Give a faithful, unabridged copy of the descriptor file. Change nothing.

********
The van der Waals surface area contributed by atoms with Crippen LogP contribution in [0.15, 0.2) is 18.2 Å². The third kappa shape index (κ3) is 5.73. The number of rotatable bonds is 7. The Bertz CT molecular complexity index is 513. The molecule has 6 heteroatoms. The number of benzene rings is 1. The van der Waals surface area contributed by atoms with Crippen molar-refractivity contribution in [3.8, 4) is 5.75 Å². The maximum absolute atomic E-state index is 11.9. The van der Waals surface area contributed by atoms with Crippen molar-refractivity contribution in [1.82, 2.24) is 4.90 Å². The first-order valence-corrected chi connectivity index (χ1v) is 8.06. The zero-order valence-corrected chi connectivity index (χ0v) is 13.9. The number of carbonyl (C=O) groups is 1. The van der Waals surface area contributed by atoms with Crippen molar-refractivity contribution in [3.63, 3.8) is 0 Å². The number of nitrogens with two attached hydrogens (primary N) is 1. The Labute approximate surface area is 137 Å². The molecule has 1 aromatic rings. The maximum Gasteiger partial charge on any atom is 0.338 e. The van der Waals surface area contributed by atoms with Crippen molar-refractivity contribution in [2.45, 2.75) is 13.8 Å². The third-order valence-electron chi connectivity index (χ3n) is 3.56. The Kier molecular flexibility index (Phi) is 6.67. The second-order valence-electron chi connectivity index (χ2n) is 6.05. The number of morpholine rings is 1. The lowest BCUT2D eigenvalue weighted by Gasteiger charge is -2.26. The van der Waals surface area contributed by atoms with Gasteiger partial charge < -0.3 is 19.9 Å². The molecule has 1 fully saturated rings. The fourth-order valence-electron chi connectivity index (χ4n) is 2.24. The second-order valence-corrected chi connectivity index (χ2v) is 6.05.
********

The van der Waals surface area contributed by atoms with Crippen LogP contribution in [0.15, 0.2) is 18.2 Å². The third kappa shape index (κ3) is 5.73. The number of rotatable bonds is 7. The Bertz CT molecular complexity index is 513. The molecule has 6 heteroatoms. The number of benzene rings is 1. The van der Waals surface area contributed by atoms with Crippen molar-refractivity contribution in [3.8, 4) is 5.75 Å². The maximum absolute atomic E-state index is 11.9. The van der Waals surface area contributed by atoms with Crippen molar-refractivity contribution in [1.82, 2.24) is 4.90 Å². The first-order valence-corrected chi connectivity index (χ1v) is 8.06. The zero-order valence-corrected chi connectivity index (χ0v) is 13.9. The number of carbonyl (C=O) groups is 1. The van der Waals surface area contributed by atoms with Crippen molar-refractivity contribution in [3.63, 3.8) is 0 Å². The number of nitrogens with two attached hydrogens (primary N) is 1. The Labute approximate surface area is 137 Å². The molecule has 1 aromatic rings. The maximum Gasteiger partial charge on any atom is 0.338 e. The van der Waals surface area contributed by atoms with Crippen molar-refractivity contribution in [2.45, 2.75) is 13.8 Å². The third-order valence-electron chi connectivity index (χ3n) is 3.56. The Kier molecular flexibility index (Phi) is 6.67. The second-order valence-electron chi connectivity index (χ2n) is 6.05. The number of morpholine rings is 1. The lowest BCUT2D eigenvalue weighted by Gasteiger charge is -2.26. The van der Waals surface area contributed by atoms with Gasteiger partial charge < -0.3 is 19.9 Å². The molecule has 1 fully saturated rings. The fourth-order valence-electron chi connectivity index (χ4n) is 2.24. The second-order valence-corrected chi connectivity index (χ2v) is 6.05.